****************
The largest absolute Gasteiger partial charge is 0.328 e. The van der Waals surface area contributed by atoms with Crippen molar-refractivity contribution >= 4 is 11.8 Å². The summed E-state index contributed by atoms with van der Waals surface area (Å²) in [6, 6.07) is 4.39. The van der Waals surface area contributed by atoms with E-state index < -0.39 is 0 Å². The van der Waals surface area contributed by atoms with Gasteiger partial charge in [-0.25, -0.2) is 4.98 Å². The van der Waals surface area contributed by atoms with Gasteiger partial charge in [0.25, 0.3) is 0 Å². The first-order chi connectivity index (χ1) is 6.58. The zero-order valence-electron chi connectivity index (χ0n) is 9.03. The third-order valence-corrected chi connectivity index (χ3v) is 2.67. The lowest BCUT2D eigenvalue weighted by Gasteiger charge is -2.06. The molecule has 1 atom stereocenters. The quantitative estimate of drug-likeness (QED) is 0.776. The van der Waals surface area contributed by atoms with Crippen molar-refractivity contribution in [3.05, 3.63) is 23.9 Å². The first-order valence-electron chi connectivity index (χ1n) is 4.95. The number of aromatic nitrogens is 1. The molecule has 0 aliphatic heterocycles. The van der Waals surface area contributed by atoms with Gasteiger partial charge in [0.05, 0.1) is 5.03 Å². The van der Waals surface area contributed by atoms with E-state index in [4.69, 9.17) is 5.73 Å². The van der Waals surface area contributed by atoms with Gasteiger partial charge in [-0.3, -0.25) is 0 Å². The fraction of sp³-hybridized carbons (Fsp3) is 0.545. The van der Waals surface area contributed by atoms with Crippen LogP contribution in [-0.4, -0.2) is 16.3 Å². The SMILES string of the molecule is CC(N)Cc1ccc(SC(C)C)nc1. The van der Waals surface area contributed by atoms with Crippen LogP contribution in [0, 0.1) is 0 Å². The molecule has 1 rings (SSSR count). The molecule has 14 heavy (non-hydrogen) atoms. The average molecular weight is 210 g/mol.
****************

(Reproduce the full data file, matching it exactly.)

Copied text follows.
The largest absolute Gasteiger partial charge is 0.328 e. The van der Waals surface area contributed by atoms with Crippen molar-refractivity contribution >= 4 is 11.8 Å². The summed E-state index contributed by atoms with van der Waals surface area (Å²) in [6, 6.07) is 4.39. The van der Waals surface area contributed by atoms with E-state index < -0.39 is 0 Å². The van der Waals surface area contributed by atoms with Gasteiger partial charge in [-0.25, -0.2) is 4.98 Å². The van der Waals surface area contributed by atoms with Gasteiger partial charge in [0.25, 0.3) is 0 Å². The first-order chi connectivity index (χ1) is 6.58. The zero-order valence-electron chi connectivity index (χ0n) is 9.03. The third-order valence-corrected chi connectivity index (χ3v) is 2.67. The lowest BCUT2D eigenvalue weighted by Gasteiger charge is -2.06. The molecule has 1 atom stereocenters. The quantitative estimate of drug-likeness (QED) is 0.776. The van der Waals surface area contributed by atoms with Crippen molar-refractivity contribution in [3.05, 3.63) is 23.9 Å². The first-order valence-electron chi connectivity index (χ1n) is 4.95. The number of aromatic nitrogens is 1. The molecule has 0 aliphatic heterocycles. The van der Waals surface area contributed by atoms with Gasteiger partial charge in [0.05, 0.1) is 5.03 Å². The van der Waals surface area contributed by atoms with E-state index in [4.69, 9.17) is 5.73 Å². The van der Waals surface area contributed by atoms with Gasteiger partial charge in [-0.3, -0.25) is 0 Å². The fraction of sp³-hybridized carbons (Fsp3) is 0.545. The van der Waals surface area contributed by atoms with Crippen LogP contribution in [-0.4, -0.2) is 16.3 Å². The SMILES string of the molecule is CC(N)Cc1ccc(SC(C)C)nc1. The van der Waals surface area contributed by atoms with Crippen LogP contribution in [0, 0.1) is 0 Å². The molecule has 1 rings (SSSR count). The molecule has 14 heavy (non-hydrogen) atoms. The average molecular weight is 210 g/mol.